The Joy of Failure

May 22nd, 2012

The Great Annular Eclipse of 2012 came and went over the weekend. I traveled 250 miles to be on the center line of the path, to a beautiful place in the wilds of northern California, between Mt. Lassen and Mt. Shasta. My goal was not photography of the sun itself, because,

A.  I’m not into astrophotography, even though I have a small telescope and bought a solar filter for it.

B.  With the eclipse happening 20 degrees above the horizon, it would be too high to get a great sunset type of shot with silhouetted foreground objects.

C.  And although there were clouds around, none happened to be in front of the sun during the eclipse itself.

D.  My longest lens is only 200 mm, which is decent enough, but not great.

All that was ok, because my goal was to photograph the landscape under the effects of the diminished illumination. I’ve seen a partial eclipse, 75% coverage,  before and what I mainly remembered was the eerie quality of the light. I figured at 96%, it would be even more impressive.

We had several small telescopes to watch the actual eclipse with, and that was fun. I even grabbed a shot by pointing my iPhone at the lens during the peak of the event.

But as the light changed in the minutes leading up to full coverage, I knew that trying to capture the effect with a camera would be doomed to failure. Oh, it was easily visible, the strangeness of what I was seeing was a full immersion effect. Isolating any one portion of the experience changed it completely. The pictures I have simply look like they’re slightly underexposed. No magic, no mystery, none of the almost subconscious sense that this is not normal. Below the level of our conscious mind, we know what clear sunlight and the shadows it creates looks like at a given time of day and height of sun. Everything just looked off. Like maybe being on a planet farther from the sun than Earth.

The event, even at the four and a half minutes we enjoyed, was far too short to want to fool around squinting through a camera trying desperately to capture a mood rather than simply feel it.

I wandered away from my tripod and turned to take in the valley before me, trees casting shadows against bare patches between them, the surrounding snowy peaks with more massive Mt. Lassen and Mt. Shasta to the south and north. Rough basaltic rock all around, hardy sagebrush and Mountain Mahogany and a spring profusion of flowers and grasses, all casting weird, diminished shadows were topped by a gray-blue sky and drifts of hazy clouds that did not look like they had half an hour before.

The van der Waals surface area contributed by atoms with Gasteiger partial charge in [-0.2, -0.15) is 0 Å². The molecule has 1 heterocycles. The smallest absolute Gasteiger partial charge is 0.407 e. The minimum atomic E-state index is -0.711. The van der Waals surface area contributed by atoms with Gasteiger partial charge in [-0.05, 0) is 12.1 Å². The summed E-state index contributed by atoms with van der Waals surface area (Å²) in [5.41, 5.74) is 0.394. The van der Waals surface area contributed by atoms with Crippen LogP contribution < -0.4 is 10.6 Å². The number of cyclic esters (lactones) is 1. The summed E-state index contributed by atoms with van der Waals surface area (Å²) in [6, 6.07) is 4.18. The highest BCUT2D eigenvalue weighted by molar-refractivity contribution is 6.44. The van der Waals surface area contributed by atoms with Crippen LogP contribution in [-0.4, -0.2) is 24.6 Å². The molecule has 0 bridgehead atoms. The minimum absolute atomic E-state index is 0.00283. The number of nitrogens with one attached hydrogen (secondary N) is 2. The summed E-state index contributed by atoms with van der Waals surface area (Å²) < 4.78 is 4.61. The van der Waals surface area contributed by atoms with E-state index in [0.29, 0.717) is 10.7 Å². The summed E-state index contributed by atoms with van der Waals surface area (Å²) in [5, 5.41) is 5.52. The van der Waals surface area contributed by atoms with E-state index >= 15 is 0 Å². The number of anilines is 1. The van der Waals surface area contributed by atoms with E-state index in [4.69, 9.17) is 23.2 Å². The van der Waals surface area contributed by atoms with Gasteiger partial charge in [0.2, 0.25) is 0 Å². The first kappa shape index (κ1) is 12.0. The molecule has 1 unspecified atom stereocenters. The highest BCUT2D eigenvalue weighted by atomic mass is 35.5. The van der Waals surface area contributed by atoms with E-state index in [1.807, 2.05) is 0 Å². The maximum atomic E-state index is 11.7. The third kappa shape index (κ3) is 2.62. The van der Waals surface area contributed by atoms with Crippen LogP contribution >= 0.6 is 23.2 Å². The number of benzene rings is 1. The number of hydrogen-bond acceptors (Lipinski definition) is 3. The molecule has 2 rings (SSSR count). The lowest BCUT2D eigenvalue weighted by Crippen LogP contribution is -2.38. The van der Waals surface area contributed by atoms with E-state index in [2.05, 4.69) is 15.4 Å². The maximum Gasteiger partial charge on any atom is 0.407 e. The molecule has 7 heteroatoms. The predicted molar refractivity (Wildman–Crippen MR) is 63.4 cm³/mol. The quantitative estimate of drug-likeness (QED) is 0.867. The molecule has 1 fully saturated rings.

And when the eclipse had diminished enough that the light seemed almost normal, we packed away the telescopes and cameras and for me, I knew this was a “you had to be there” moment.


In a long career of pointing a camera at the world, this was not the first time I’ve had that feeling. While I would have been pleased to produce a picture that imparted the what I saw/felt, I’m glad I didn’t spend anymore time looking through the restricted view of a camera at what was really an all-around and every direction experience.

Sometimes a camera is just a distraction.


3 Responses to “The Joy of Failure”

  1. Wenda

    Rob, I had to chuckle when i read your post. My husband was going absolutely crazy and wanted to be in the path when the annular eclipse happened. Unfortunately, he decided in the mid afternoon. No way he could jump in the car to North of Sactown or Reno. We consoled ourselves by going to the new Visitor’s Center at Land’s End. There were no glasses to be had. They have these thick opaque plaques that has a line of history on it. We saw the tourists pick these up and look thru them. We actually saw the sun as a red ball with the moon’s shadow in front of it. Enough for me. Hit the Cliff House for drinks and tapas.

    I’m concerned about your last sentence – my husband always feels the camera is a distraction and that I am missing the experience. Sometimes….maybe, but I feel compelled to do it.

  2. Spencer Awes

    Some moments we are given to witness, and some moments to testify. Thanks, Rob, for a great story.

  3. RobR

    See you in the morning, Spencer!

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